Charlize Theron in 'Young Adult': movie review

‘Young Adult’ is a character study of childishness and cynicism in middle age.

Carlo Allegri/Reuters
Charlize Theron stars as former prom queen Mavis Gary in the new film 'Young Adult.'

If you can believe Charlize Theron as a loveless layabout then you'll probably buy into "Young Adult," the new movie from director Jason Reitman and screenwriter Diablo Cody, the team that brought us "Juno." Actually, Theron does a fairly convincing job. It's the movie surrounding her that isn't quite so convincing.

She plays heavy drinker Mavis Gary, divorced and pushing 40, who lives in a messy Minneapolis apartment and ghostwrites a popular teen novel series. When she discovers her old high school flame Buddy (Pat­rick Wilson) and his wife, Beth (Elizabeth Reaser), have a new baby, she uses that information as an excuse to return after many years to her Min­nesota hometown and lure him back.

She doesn't disguise her disgust at the town's hicksville trappings even though she is regarded as a celebrity among her many high school classmates who chose to remain there. One of those classmates, though, Matt Freehauf (Patton Oswalt), is on to her. As she makes her move on the clueless (or just preternaturally polite) Buddy, Matt repeatedly calls her out. Only he, it seems, understands not only what she is up to but also how self-defeatingly hopeless it all is.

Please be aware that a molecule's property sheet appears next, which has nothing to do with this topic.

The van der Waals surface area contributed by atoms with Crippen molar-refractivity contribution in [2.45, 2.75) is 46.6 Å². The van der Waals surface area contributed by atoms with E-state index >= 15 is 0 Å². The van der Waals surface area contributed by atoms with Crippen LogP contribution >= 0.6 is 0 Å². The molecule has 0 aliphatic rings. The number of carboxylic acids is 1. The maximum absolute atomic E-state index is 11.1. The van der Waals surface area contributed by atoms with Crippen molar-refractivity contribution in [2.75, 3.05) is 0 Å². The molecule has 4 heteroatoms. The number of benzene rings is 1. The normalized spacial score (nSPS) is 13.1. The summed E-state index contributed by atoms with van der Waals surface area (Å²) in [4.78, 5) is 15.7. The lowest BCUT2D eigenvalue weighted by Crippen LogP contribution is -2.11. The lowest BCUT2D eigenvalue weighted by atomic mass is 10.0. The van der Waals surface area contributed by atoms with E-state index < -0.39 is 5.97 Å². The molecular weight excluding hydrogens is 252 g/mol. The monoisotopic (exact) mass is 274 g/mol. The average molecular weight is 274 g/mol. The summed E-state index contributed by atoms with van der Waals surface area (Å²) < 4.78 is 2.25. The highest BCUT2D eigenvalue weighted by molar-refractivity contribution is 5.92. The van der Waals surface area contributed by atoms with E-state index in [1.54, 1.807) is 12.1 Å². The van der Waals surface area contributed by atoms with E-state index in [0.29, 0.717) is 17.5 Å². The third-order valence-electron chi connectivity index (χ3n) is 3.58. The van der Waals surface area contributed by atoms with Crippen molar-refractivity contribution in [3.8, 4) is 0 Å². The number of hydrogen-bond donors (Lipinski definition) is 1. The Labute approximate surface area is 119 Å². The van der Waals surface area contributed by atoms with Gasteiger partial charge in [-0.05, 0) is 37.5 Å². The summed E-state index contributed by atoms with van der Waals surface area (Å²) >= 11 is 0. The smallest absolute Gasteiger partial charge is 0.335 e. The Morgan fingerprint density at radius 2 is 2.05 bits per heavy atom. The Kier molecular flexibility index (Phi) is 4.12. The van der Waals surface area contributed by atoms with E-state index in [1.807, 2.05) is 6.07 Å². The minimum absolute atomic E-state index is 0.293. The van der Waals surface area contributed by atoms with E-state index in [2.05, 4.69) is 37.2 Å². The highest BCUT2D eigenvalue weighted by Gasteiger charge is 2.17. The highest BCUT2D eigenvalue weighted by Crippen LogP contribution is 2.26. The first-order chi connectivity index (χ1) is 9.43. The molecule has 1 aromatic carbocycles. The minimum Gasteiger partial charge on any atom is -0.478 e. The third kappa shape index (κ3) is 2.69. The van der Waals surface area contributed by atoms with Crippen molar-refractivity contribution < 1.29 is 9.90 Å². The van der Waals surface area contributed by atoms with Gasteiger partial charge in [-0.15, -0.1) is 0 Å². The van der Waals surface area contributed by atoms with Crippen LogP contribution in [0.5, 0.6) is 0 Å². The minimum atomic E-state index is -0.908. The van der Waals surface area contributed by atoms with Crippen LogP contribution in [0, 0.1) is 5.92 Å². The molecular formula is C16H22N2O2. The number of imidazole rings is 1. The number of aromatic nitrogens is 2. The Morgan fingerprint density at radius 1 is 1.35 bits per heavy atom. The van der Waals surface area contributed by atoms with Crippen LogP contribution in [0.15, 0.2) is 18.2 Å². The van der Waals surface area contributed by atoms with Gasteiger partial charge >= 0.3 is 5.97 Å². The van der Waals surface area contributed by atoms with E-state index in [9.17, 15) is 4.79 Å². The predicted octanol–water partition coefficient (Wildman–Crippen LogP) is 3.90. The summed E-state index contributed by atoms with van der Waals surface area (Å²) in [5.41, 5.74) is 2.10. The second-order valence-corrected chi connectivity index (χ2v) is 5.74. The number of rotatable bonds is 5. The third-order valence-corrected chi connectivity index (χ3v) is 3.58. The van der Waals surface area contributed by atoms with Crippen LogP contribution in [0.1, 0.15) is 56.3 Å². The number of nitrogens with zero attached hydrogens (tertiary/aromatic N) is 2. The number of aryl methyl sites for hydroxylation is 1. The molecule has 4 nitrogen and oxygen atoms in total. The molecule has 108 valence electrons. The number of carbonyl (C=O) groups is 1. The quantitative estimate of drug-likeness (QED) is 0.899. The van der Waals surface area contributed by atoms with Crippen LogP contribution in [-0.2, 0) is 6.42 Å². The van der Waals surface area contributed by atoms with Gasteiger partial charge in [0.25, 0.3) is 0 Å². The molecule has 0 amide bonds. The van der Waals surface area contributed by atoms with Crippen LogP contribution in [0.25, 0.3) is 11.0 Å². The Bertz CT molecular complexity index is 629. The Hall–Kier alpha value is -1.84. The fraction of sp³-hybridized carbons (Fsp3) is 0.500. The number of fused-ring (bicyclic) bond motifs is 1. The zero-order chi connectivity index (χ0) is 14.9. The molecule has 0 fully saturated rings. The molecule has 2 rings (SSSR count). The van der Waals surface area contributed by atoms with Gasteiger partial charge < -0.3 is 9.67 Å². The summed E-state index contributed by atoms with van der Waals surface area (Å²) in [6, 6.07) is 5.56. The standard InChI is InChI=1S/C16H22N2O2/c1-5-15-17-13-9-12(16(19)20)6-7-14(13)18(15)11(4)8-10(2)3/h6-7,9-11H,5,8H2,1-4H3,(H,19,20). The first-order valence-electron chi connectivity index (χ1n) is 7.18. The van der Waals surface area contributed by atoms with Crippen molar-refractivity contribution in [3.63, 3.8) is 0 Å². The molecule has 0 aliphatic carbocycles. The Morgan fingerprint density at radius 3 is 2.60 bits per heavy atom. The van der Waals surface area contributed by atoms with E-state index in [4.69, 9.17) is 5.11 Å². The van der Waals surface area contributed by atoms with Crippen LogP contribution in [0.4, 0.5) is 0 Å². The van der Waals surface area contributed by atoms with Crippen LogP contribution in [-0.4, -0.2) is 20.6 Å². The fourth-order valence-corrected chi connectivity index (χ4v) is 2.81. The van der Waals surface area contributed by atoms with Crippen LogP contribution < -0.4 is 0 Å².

The dumpy Matt has his own back story: While in high school he was brutally attacked by bullies for supposedly being gay – he's not – and he still suffers wounds from the experience. It's inevitable that Mavis and Matt should form a kind of oddball alliance, if only because Mavis can't get any traction with anyone else in town and because Matt, despite his bred-in-the-bone cynicism, still sees Mavis as the prom queen.

Oswalt and Theron work so well together that they almost make this subplot – which has the emotional heft of the main plot – come alive. But there's something amiss at the heart of this movie: Mavis, for all her knockabout manias, is intended to be a sympathetic soul, and the film itself is essentially framed as a comedy. But the filmmakers may be just as clueless as Buddy when it comes to Mavis, who resembles nothing so much as a snooty stalker. In the end they resist, just barely, the temptation to redeem her, but by that time we may have joined with the fed-up small-towners in wishing her a rapid fare-thee-well. Grade: B- (Rated R for language and some sexual content.)

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